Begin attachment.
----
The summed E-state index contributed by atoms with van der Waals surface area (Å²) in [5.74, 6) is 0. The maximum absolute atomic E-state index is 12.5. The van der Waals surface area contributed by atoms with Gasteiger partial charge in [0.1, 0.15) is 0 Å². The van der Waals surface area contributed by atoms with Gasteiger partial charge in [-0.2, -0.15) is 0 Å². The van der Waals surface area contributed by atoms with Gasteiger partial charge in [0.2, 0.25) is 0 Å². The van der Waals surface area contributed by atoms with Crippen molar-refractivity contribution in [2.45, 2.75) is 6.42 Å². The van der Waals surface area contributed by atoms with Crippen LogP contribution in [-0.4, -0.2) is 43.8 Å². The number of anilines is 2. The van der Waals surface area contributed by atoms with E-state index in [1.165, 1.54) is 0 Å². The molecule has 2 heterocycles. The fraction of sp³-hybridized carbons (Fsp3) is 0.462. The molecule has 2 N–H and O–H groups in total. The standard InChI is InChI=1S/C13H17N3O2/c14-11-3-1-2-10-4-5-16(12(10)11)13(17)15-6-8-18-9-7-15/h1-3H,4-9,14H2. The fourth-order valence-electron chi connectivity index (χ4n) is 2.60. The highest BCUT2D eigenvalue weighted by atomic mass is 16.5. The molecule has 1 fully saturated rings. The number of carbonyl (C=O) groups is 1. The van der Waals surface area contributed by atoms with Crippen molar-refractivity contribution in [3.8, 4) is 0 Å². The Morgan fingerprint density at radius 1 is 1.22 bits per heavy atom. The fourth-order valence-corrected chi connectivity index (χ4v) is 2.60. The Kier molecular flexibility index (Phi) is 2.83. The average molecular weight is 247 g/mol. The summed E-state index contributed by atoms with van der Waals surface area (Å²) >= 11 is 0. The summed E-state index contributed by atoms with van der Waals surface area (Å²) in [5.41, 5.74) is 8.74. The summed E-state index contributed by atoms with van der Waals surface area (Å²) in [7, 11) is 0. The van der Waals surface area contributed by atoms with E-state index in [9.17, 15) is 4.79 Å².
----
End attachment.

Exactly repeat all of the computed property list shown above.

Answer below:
The summed E-state index contributed by atoms with van der Waals surface area (Å²) in [5.74, 6) is 0. The maximum absolute atomic E-state index is 12.5. The van der Waals surface area contributed by atoms with Gasteiger partial charge in [0.1, 0.15) is 0 Å². The van der Waals surface area contributed by atoms with Gasteiger partial charge in [-0.2, -0.15) is 0 Å². The van der Waals surface area contributed by atoms with Gasteiger partial charge in [0.2, 0.25) is 0 Å². The van der Waals surface area contributed by atoms with Crippen molar-refractivity contribution in [2.45, 2.75) is 6.42 Å². The van der Waals surface area contributed by atoms with Crippen LogP contribution in [-0.4, -0.2) is 43.8 Å². The number of anilines is 2. The van der Waals surface area contributed by atoms with E-state index in [1.165, 1.54) is 0 Å². The molecule has 2 heterocycles. The fraction of sp³-hybridized carbons (Fsp3) is 0.462. The molecule has 2 N–H and O–H groups in total. The standard InChI is InChI=1S/C13H17N3O2/c14-11-3-1-2-10-4-5-16(12(10)11)13(17)15-6-8-18-9-7-15/h1-3H,4-9,14H2. The fourth-order valence-electron chi connectivity index (χ4n) is 2.60. The highest BCUT2D eigenvalue weighted by atomic mass is 16.5. The molecule has 1 fully saturated rings. The number of carbonyl (C=O) groups is 1. The van der Waals surface area contributed by atoms with Crippen molar-refractivity contribution in [3.8, 4) is 0 Å². The Morgan fingerprint density at radius 1 is 1.22 bits per heavy atom. The fourth-order valence-corrected chi connectivity index (χ4v) is 2.60. The Kier molecular flexibility index (Phi) is 2.83. The average molecular weight is 247 g/mol. The summed E-state index contributed by atoms with van der Waals surface area (Å²) >= 11 is 0. The summed E-state index contributed by atoms with van der Waals surface area (Å²) in [5.41, 5.74) is 8.74. The summed E-state index contributed by atoms with van der Waals surface area (Å²) in [7, 11) is 0. The van der Waals surface area contributed by atoms with E-state index in [9.17, 15) is 4.79 Å².